|To overcome crisis and strife, Indonesia’s G20 needs to ensure open commerce | Business|
Indonesia’s G20 needs to secure open trade to overcome crisis and conflict
Russia’s invasion of Ukraine has made the agenda of cooperation to overcome the pandemic very difficult. It has also threatened to completely derail the G20 summit. But the global community has shown its ability to swiftly coordinate economic sanctions and present a largely united front against a war of aggression. Despite the tragedy of the conflict and its impact on the global economy, it also underscores the security dimension of economic interdependence.
Coordinated economic and financial sanctions on Russia are imposing huge costs for the Russian economy. Whether they help end the conflict depends on other factors, but the sanctions have internalized some of the costs of its aggression to Russia. Economic sanctions and trade measures can help curb bad behavior and give the global community non-military tools to fight to the extreme against military aggression. But collective action can only be effective given a high degree of economic interdependence, where countries need each other to maintain their economic activities. China is more integrated into the global economy and appears to distance itself from Russia.
Maintaining an interdependent open economic order is a powerful tool for achieving peace. Crucial to this is an effective multilateral trading system with a strong World Trade Organization (WTO) at its center. The crisis in Ukraine could be a catalyst to strengthen the scaffolding that lifts the global economy.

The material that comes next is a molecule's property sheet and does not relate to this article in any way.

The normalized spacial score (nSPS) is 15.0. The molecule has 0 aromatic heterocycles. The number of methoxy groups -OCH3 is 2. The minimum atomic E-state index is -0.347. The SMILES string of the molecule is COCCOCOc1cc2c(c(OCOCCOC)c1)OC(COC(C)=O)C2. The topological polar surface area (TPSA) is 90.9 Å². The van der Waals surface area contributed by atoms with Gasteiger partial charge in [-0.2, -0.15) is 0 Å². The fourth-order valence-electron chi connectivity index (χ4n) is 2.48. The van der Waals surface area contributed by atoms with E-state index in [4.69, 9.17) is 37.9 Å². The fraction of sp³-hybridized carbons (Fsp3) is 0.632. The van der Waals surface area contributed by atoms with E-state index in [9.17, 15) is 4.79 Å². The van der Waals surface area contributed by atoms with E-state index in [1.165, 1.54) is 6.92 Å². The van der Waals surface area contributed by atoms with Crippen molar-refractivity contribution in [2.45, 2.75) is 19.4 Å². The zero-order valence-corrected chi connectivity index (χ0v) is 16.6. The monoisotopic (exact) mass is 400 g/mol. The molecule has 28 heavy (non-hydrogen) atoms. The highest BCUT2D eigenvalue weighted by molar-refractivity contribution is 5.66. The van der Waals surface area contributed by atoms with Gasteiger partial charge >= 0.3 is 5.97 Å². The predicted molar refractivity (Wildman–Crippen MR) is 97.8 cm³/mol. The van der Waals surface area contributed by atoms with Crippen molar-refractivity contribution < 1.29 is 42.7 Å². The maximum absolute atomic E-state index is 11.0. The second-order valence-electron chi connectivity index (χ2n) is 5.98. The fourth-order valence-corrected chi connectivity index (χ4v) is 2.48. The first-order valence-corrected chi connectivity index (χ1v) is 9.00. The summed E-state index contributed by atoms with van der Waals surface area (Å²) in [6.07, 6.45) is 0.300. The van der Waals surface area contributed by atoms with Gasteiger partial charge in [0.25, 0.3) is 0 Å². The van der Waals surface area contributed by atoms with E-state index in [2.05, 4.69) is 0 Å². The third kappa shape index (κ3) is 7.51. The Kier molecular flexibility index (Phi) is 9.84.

The World Trade Organization is in crisis at the heart of the world trading system. For two decades it has largely failed to update global trade rules or open new markets. Bilateral free trade agreements have overcome those objectives, although more recently the Regional Comprehensive Economic Partnership (RCEP) and the Trans-Pacific Partnership Agreement have made progress for their members. The dispute settlement body at the WTO has not had a judge for a US veto since the end of 2019, so it can no longer enforce rules keeping markets open. The multilateral trading system can be revived by set about reforming the WTO.
Maintaining an interdependent open economic system is also a necessary condition for economic recovery from the pandemic. Any recovery will be short-lived without the open international markets needed for a prosperous Asian and world economy. The G20 is the only group that can mobilize support from the world’s most powerful economies to reform global institutions such as the WTO. A strong trade arrangement with the WTO is essential to support the recovery in the post-pandemic era and to meet the new economic challenges.
Indonesia should keep the G20 focused on cooperative outcomes and guide economic recovery. The challenge is to focus on a small number of strategic outcomes rather than one long and unattainable wish list. Clear progress on WTO reform will be a monumental legacy of Indonesia’s leadership of the G20.
Indonesia has a moral authority that few other countries do to set a clear strategic direction for WTO reform. Indonesia stepped up at the Osaka G20 summit in 2019 to articulate a comprehensive plan to reform the World Trade Organization. The initiative was welcomed and received support from other G20 countries, leading to the Riyadh Initiative for the Future of the World Trade Organization in 2020, but progress has been slow.